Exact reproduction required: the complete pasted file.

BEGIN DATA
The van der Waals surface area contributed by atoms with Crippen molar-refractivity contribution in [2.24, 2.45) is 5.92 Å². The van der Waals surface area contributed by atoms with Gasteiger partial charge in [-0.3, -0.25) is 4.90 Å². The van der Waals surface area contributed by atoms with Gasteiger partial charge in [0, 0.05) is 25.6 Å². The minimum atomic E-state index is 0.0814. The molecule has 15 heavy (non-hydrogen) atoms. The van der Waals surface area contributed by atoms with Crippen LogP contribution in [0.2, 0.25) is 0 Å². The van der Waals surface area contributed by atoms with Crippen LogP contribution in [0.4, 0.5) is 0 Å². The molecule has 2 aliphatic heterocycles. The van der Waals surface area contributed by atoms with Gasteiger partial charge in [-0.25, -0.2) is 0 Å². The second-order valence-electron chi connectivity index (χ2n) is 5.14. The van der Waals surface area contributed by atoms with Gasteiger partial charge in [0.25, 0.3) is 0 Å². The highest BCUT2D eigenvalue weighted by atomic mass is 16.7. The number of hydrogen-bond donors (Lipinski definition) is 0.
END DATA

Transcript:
The van der Waals surface area contributed by atoms with Crippen molar-refractivity contribution in [2.24, 2.45) is 5.92 Å². The van der Waals surface area contributed by atoms with Gasteiger partial charge in [-0.3, -0.25) is 4.90 Å². The van der Waals surface area contributed by atoms with Gasteiger partial charge in [0, 0.05) is 25.6 Å². The minimum atomic E-state index is 0.0814. The molecule has 15 heavy (non-hydrogen) atoms. The van der Waals surface area contributed by atoms with Crippen LogP contribution in [0.2, 0.25) is 0 Å². The van der Waals surface area contributed by atoms with Crippen LogP contribution in [0.4, 0.5) is 0 Å². The molecule has 2 aliphatic heterocycles. The van der Waals surface area contributed by atoms with Gasteiger partial charge in [-0.25, -0.2) is 0 Å². The second-order valence-electron chi connectivity index (χ2n) is 5.14. The van der Waals surface area contributed by atoms with Gasteiger partial charge in [0.25, 0.3) is 0 Å². The highest BCUT2D eigenvalue weighted by atomic mass is 16.7. The number of hydrogen-bond donors (Lipinski definition) is 0.